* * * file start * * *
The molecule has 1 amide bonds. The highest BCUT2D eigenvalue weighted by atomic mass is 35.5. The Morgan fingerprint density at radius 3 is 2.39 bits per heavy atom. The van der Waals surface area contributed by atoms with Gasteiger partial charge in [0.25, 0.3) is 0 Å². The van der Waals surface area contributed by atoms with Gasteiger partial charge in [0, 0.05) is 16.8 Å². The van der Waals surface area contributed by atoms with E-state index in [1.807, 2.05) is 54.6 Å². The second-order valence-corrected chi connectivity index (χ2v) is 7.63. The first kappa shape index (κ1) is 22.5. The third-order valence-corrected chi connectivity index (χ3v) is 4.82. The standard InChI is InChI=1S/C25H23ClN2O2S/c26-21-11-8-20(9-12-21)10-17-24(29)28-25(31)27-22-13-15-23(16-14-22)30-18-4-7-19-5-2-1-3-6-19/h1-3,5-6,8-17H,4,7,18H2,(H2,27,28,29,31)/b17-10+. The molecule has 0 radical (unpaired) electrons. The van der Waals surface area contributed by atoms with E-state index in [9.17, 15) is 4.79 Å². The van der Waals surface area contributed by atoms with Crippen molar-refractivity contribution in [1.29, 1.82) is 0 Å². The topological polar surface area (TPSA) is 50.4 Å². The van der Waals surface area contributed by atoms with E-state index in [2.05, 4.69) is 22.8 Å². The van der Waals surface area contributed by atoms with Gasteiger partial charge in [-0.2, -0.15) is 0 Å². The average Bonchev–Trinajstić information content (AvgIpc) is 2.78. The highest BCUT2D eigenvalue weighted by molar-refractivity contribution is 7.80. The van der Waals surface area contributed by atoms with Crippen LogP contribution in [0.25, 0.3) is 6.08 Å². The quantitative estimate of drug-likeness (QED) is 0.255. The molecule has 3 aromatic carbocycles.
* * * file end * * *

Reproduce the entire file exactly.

The molecule has 1 amide bonds. The highest BCUT2D eigenvalue weighted by atomic mass is 35.5. The Morgan fingerprint density at radius 3 is 2.39 bits per heavy atom. The van der Waals surface area contributed by atoms with Gasteiger partial charge in [0.25, 0.3) is 0 Å². The van der Waals surface area contributed by atoms with Gasteiger partial charge in [0, 0.05) is 16.8 Å². The van der Waals surface area contributed by atoms with E-state index in [1.807, 2.05) is 54.6 Å². The second-order valence-corrected chi connectivity index (χ2v) is 7.63. The first kappa shape index (κ1) is 22.5. The third-order valence-corrected chi connectivity index (χ3v) is 4.82. The standard InChI is InChI=1S/C25H23ClN2O2S/c26-21-11-8-20(9-12-21)10-17-24(29)28-25(31)27-22-13-15-23(16-14-22)30-18-4-7-19-5-2-1-3-6-19/h1-3,5-6,8-17H,4,7,18H2,(H2,27,28,29,31)/b17-10+. The molecule has 0 radical (unpaired) electrons. The van der Waals surface area contributed by atoms with E-state index in [9.17, 15) is 4.79 Å². The van der Waals surface area contributed by atoms with Crippen molar-refractivity contribution in [1.29, 1.82) is 0 Å². The topological polar surface area (TPSA) is 50.4 Å². The van der Waals surface area contributed by atoms with E-state index in [2.05, 4.69) is 22.8 Å². The van der Waals surface area contributed by atoms with Gasteiger partial charge in [-0.2, -0.15) is 0 Å². The average Bonchev–Trinajstić information content (AvgIpc) is 2.78. The highest BCUT2D eigenvalue weighted by molar-refractivity contribution is 7.80. The van der Waals surface area contributed by atoms with Crippen LogP contribution in [0.25, 0.3) is 6.08 Å². The quantitative estimate of drug-likeness (QED) is 0.255. The molecule has 3 aromatic carbocycles.